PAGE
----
Ivan Knorr

from Wikipedia, the free encyclopedia
Ivan Knorr (1901)

Iwan Knorr ( pseudonym : IO Armand , born January 3, 1853 in Mewe near Marienwerder, † January 22, 1916 in Frankfurt am Main ) was a German composer and music teacher .

The Hoch Conservatory in Frankfurt am Main
The organ in the Hoch Conservatory


Iwan Knorr came to Russia with his parents when he was four years old. Knorr's father, Armand Knorr, was a photographer by profession and moved from Riga to Leipzig around 1867 when Iwan was 15 years old and already a high school student. Ivan received his first piano lessons from his mother.

At the Leipzig Conservatory he was a student of Ignaz Moscheles , Ernst Friedrich Richter and Carl Reinecke , to which his Opus 1 - the trio variations from 1873 - are dedicated. His other teachers were Salomon Jadassohn , Oscar Paul , Theodor Coccius and Robert Papperitz . His fellow students included those who had also become known in the music world: Hermann Kretzschmar , Paul Klengel , Edmund Röthlisberger and Karl Muck , who was then considered the best piano player at the Leipzig Conservatory.

In 1874 Knorr was employed as a music teacher at the Imperial Ladies Institute in Kharkov . In 1878, in addition to this activity, he was appointed head of theoretical classes at the Kharkov Department of the Imperial Russian Music Society. He came from Kharkov to his relatives in Germany every summer for two months. In 1877 he sent orchestral variations on a Ukrainian folk song to Johannes Brahms in Vienna “with a request for a sincere judgment”. Brahms answer… “In any case, it is gratifying on all sides that one can expect the very best from one's creator” was of course the strongest driving force for Knorr's further compositions. He now continued to work diligently, including a piano quintet, which he also sent with the aforementioned variations and fugue on a Russian folk song to Brahms, who responded immediately and did not hold back with benevolent advice. (The quintet was later reworked into a quartet in Frankfurt, probably on the basis of a letter from Brahms, and published in this version as opus 3.) At the end of December 1882, Brahms arranged for the Variations to be performed under Friedrich Hegar in Zurich and personally attended all rehearsals. Knorr now had only one wish to come to Germany. Brahms supported him by recommending the young artist to his friends: Franz Stockhausen in Strasbourg, Franz Wüllner in Dresden and Bernhard Scholz , who was then about to move from Breslau to Frankfurt.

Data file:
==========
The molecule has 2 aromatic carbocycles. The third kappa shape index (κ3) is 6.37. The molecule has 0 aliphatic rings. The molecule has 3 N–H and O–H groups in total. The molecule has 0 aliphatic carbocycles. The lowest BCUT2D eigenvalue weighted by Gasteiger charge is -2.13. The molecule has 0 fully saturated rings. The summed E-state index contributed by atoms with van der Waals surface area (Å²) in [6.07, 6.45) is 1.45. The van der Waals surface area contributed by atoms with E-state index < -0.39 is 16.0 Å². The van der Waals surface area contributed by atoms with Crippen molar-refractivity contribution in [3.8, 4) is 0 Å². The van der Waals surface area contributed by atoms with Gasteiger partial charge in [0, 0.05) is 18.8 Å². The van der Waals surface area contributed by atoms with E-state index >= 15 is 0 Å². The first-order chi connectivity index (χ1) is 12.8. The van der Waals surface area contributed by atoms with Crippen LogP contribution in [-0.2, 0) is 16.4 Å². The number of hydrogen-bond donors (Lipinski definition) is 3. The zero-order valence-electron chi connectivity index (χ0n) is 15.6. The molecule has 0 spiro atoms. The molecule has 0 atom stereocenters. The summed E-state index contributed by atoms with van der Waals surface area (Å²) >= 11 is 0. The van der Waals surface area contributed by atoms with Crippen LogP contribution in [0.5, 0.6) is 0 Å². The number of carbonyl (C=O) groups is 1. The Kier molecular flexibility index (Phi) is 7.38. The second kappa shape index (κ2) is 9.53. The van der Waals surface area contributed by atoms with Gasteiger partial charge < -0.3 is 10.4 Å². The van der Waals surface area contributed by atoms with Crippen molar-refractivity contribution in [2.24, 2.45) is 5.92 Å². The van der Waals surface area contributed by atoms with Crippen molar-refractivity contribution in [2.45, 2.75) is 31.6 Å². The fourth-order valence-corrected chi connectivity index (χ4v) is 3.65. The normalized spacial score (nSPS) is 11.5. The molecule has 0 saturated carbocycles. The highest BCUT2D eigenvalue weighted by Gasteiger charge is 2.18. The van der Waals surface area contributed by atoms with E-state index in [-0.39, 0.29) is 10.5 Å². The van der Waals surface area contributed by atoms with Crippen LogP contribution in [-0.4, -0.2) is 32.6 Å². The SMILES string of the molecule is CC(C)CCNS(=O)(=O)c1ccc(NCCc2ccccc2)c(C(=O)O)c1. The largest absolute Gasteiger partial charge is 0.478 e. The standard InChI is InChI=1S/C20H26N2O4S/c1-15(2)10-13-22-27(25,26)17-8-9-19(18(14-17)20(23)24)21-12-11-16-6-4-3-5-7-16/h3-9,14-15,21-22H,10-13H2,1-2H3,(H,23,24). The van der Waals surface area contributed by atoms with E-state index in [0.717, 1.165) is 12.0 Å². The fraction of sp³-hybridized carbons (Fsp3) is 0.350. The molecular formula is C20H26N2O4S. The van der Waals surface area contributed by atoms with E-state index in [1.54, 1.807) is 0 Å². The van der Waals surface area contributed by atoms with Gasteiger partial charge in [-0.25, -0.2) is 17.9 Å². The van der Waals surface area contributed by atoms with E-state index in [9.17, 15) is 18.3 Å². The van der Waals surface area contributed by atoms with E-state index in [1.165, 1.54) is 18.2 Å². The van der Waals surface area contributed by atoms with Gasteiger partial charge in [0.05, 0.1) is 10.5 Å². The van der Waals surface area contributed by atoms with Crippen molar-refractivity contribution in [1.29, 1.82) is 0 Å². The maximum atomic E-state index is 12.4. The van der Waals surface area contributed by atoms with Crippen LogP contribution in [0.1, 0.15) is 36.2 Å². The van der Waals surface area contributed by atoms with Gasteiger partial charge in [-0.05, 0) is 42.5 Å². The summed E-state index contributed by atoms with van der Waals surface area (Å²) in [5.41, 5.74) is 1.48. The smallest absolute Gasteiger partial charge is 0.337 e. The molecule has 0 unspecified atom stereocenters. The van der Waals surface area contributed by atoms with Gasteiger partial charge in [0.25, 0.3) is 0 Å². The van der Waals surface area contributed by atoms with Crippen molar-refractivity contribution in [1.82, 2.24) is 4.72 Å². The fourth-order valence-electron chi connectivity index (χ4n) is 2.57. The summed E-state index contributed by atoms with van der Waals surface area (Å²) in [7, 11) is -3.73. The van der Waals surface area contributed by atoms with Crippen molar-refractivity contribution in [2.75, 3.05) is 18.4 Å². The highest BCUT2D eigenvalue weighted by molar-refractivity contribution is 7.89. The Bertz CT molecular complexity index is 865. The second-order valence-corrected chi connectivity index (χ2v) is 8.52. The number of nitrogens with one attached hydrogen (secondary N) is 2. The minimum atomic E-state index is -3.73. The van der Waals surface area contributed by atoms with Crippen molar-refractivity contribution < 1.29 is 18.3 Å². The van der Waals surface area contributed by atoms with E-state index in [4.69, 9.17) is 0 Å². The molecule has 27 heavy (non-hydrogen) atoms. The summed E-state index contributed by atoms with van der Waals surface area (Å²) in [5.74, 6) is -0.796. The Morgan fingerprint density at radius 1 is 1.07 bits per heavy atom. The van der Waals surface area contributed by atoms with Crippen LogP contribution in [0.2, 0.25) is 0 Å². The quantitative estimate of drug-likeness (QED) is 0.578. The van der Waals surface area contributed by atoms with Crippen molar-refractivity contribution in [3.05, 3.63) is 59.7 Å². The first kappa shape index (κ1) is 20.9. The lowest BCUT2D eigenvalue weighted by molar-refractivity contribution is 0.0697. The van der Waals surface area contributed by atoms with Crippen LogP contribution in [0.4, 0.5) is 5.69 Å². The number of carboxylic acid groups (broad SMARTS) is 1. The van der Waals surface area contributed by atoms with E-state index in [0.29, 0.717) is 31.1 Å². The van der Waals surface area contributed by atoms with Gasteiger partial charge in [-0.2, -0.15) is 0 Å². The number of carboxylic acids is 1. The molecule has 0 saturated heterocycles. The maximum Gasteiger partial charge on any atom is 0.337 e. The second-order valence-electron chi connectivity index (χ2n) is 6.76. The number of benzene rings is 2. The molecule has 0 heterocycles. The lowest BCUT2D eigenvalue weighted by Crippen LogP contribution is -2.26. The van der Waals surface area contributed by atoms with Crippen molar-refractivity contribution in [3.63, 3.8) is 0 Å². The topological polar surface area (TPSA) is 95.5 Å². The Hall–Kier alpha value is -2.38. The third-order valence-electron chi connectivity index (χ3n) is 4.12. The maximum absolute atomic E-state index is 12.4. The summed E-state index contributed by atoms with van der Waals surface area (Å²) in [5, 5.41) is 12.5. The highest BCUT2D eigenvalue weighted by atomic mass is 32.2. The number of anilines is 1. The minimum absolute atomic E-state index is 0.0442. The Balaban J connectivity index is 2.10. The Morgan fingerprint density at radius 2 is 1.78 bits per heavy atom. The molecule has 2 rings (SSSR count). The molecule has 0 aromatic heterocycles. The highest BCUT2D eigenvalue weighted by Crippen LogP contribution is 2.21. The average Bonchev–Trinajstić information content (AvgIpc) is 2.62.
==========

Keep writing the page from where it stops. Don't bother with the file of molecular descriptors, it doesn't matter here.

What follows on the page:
In 1883 Knorr became a piano teacher at the Hoch Conservatory in Frankfurt am Main with Bernhard Scholz. This marked the beginning of the second period of his life, in which he was able to develop to mature perfection as a creative artist and pedagogue - no longer in a stranger and solitude - but in lively intercourse and exchange with artists such as Bernhard Scholz , Clara Schumann , Lazzaro Uzielli , Ernst Engesser , Fritz Bassermann and many others. The number of pupils of the Conservatory in the past academic year 1884/85 was: 127 women and 62 men = 189 together. The seminar connected with the Conservatory was attended by: 6 boys and 16 girls. From 1888 he took over the subject of free composition in addition to theory and music history. In 1895 he was appointed royal professor. When Scholz resigned from his post as director in 1908, Knorr was his successor.